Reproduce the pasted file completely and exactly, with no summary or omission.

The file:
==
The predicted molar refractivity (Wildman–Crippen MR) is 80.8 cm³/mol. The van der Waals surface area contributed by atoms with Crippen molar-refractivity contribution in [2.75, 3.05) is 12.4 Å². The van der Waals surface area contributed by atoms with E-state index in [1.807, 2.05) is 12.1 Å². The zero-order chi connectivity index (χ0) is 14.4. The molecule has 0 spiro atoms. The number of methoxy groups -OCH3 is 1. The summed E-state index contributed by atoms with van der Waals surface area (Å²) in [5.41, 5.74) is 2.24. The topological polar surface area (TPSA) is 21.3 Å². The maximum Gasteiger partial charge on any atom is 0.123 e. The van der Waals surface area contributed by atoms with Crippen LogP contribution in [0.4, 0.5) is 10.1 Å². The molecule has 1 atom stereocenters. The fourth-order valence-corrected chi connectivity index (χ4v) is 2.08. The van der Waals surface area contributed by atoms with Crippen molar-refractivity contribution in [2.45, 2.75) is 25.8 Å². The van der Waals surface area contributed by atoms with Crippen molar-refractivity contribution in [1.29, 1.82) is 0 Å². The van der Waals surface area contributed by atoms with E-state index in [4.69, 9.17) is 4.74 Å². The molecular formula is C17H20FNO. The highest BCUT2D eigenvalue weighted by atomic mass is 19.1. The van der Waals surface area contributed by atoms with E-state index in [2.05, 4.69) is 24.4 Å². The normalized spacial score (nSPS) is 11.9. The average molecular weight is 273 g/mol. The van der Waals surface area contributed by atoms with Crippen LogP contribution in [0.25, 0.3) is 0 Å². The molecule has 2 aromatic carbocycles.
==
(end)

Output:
The predicted molar refractivity (Wildman–Crippen MR) is 80.8 cm³/mol. The van der Waals surface area contributed by atoms with Crippen molar-refractivity contribution in [2.75, 3.05) is 12.4 Å². The van der Waals surface area contributed by atoms with E-state index in [1.807, 2.05) is 12.1 Å². The zero-order chi connectivity index (χ0) is 14.4. The molecule has 0 spiro atoms. The number of methoxy groups -OCH3 is 1. The summed E-state index contributed by atoms with van der Waals surface area (Å²) in [5.41, 5.74) is 2.24. The topological polar surface area (TPSA) is 21.3 Å². The maximum Gasteiger partial charge on any atom is 0.123 e. The van der Waals surface area contributed by atoms with Crippen LogP contribution in [0.4, 0.5) is 10.1 Å². The molecule has 1 atom stereocenters. The fourth-order valence-corrected chi connectivity index (χ4v) is 2.08. The van der Waals surface area contributed by atoms with Crippen molar-refractivity contribution in [2.45, 2.75) is 25.8 Å². The van der Waals surface area contributed by atoms with Crippen molar-refractivity contribution in [1.29, 1.82) is 0 Å². The van der Waals surface area contributed by atoms with E-state index in [4.69, 9.17) is 4.74 Å². The molecular formula is C17H20FNO. The highest BCUT2D eigenvalue weighted by atomic mass is 19.1. The van der Waals surface area contributed by atoms with E-state index in [2.05, 4.69) is 24.4 Å². The normalized spacial score (nSPS) is 11.9. The average molecular weight is 273 g/mol. The van der Waals surface area contributed by atoms with Crippen LogP contribution in [0.25, 0.3) is 0 Å². The molecule has 2 aromatic carbocycles.